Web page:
September 22-28 marks Banned Books Week this year, a week during which we draw attention to the books that have been censored, challenged and banned in schools and libraries across the country and during which we also celebrate the freedom to read whatever we want.
Throughout history, some of the most culturally important books have been banned, drawing attention to the important issues they present and, ironically, making them more enticing, especially to young readers.
Books are still being banned in today’s society. Just last week, a North Carolina county school board voted 5-2 to ban Ralph Ellison’s “Invisible Man,” stating that they found “no literary value” in the work and that it was “too much for teenagers.” “Invisible Man” is one of the most famous pieces of literature about Black life in America in the 1950s and won the National Book Award, so the school board’s assertion that it had no literary merit is, at the very least, questionable. It is also the number one most cited book on the College Board’s Advanced Placement English Literature and Composition exam, a national test for high schoolers to earn college credit from their Advanced Placement courses.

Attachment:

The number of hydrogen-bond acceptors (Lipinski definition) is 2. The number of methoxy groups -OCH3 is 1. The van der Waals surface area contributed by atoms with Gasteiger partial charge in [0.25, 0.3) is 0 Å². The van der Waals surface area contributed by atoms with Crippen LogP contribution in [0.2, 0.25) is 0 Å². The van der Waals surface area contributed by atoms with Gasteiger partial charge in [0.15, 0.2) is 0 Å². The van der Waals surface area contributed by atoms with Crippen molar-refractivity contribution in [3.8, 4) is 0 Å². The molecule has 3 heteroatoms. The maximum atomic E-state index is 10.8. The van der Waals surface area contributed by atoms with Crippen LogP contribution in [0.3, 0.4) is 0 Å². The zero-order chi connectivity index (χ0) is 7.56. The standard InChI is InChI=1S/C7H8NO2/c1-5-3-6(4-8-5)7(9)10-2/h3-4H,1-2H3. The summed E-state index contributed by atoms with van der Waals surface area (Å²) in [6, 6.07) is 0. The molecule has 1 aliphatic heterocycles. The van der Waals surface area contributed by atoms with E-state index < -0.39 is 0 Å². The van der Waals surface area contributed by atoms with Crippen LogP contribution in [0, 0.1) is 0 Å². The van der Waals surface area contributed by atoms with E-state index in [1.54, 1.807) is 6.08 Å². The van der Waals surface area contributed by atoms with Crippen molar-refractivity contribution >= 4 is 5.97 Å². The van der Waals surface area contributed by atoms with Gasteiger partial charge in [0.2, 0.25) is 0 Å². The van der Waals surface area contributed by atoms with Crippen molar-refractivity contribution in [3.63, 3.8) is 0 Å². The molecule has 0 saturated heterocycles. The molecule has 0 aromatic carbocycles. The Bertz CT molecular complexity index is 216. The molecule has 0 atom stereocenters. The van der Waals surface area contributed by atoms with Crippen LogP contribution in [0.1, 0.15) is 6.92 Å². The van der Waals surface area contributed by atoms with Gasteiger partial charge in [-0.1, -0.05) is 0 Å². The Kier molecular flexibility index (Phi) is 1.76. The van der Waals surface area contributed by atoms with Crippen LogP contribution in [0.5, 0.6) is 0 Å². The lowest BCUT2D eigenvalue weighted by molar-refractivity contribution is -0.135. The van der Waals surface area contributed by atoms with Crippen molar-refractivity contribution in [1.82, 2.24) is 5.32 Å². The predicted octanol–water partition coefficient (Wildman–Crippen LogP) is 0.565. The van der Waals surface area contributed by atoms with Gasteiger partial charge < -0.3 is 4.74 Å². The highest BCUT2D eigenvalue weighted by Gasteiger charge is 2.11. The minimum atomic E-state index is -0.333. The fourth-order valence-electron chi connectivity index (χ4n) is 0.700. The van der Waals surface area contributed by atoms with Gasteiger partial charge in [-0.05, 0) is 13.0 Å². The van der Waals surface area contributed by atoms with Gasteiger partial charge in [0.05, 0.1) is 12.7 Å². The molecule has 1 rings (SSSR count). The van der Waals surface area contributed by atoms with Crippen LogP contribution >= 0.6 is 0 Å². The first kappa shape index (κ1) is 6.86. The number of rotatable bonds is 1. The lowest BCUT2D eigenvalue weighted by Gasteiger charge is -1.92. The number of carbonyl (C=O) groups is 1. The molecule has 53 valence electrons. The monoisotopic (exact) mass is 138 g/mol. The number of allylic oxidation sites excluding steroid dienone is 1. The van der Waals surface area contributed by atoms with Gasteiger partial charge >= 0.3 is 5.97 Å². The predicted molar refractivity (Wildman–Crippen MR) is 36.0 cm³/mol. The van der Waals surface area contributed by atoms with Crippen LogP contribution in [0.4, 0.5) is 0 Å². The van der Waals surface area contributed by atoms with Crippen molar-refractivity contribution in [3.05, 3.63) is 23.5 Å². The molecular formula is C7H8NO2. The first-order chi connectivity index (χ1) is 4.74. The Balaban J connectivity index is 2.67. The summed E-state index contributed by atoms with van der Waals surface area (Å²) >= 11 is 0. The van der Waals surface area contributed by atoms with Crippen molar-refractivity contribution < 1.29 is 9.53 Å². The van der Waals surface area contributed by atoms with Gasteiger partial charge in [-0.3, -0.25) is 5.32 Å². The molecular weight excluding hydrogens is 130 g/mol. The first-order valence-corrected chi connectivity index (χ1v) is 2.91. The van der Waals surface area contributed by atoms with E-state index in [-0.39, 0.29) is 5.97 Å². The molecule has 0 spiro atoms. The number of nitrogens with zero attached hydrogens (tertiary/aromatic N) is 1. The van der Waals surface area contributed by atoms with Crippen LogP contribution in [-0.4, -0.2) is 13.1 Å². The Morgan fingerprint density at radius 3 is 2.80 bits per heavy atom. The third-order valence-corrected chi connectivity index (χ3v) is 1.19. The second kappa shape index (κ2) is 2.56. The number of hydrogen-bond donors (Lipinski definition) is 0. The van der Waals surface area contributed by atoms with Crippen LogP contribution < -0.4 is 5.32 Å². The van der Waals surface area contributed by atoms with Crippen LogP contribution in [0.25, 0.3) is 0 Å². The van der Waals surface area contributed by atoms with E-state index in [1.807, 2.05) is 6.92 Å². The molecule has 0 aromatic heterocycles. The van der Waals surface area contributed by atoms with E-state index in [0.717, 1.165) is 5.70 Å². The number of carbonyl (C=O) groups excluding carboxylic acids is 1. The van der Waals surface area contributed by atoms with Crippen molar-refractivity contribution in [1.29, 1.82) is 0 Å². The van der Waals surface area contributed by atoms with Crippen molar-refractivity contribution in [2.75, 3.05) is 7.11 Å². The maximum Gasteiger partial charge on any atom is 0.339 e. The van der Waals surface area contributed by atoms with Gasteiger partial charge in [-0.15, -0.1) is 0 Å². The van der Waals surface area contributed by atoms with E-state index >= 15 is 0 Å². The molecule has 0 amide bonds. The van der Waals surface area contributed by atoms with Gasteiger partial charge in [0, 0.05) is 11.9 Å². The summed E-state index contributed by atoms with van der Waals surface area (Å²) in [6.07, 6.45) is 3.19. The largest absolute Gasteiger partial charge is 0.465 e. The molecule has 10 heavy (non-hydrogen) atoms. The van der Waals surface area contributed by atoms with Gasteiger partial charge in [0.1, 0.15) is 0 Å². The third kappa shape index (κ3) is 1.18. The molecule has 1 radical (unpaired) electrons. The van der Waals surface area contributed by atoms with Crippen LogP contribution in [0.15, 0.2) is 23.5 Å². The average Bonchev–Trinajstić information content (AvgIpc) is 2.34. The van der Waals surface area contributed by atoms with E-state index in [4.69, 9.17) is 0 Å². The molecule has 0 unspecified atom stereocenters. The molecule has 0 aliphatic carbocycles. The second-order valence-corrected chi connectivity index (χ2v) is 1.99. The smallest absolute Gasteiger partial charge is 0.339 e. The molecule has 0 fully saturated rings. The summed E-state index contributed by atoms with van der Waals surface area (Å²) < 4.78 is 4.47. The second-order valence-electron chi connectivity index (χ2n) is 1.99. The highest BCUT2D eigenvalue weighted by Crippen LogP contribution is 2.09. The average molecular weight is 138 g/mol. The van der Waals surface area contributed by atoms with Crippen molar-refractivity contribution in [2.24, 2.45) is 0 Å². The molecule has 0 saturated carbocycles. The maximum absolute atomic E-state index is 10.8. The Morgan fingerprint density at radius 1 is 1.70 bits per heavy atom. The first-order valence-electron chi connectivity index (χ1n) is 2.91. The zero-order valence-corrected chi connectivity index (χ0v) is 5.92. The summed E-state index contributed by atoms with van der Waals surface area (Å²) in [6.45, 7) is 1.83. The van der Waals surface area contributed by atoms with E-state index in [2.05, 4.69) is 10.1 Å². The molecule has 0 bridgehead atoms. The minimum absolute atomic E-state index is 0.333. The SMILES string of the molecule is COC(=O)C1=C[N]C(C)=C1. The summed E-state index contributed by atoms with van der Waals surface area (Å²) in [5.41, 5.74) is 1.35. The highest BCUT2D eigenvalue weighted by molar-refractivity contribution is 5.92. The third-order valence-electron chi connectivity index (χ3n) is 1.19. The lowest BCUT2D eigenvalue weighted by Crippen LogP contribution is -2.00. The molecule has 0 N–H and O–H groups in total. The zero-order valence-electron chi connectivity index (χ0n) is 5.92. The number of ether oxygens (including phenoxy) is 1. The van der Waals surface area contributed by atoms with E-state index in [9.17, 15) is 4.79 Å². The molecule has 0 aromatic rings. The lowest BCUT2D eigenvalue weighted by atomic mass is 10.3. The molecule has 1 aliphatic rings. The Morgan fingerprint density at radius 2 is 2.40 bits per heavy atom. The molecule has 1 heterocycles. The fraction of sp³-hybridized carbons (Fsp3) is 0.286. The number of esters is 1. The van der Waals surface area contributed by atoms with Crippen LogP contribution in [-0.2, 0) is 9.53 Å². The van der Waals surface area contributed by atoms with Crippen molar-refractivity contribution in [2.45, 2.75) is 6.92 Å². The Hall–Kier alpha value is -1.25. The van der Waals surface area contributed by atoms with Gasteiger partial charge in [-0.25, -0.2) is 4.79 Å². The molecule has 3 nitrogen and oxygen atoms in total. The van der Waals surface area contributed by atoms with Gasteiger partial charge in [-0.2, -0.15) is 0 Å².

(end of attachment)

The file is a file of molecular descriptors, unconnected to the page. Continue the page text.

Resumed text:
Just a few days before North Carolina’s decision, in Arizona, “Dreaming in Cuban,” Cristina García’s critically acclaimed book about politics and family after the 1959 Cuban Revolution, was banned. The American Library Association says that the book has never been banned before, even though the parent who challenged the book cited sexually explicit material. Considering Arizona’s long history of banning books and stripping courses having to do with Latino/a culture, this decision is questionable as well.
Furthermore, according to the American Library Association, from 2000-2009 there were:
Every year, the American Library Association’s Office of Intellectual Freedom puts together a list of the top 10 most challenged books of the previous year (and you can find a list of frequently banned classics here, too). This year, you might be surprised to find some of your favorite titles topping the list. Here they are, in reverse order.
Read more: And Tango Makes Three, banned books, beloved, captain underpants, censorship, Fifty Shades of Grey, looking for alaska, reading freedom, scary stories, the absolutely true diary of a part-time indian, the glass castle, the kite runner, thirteen reasons why
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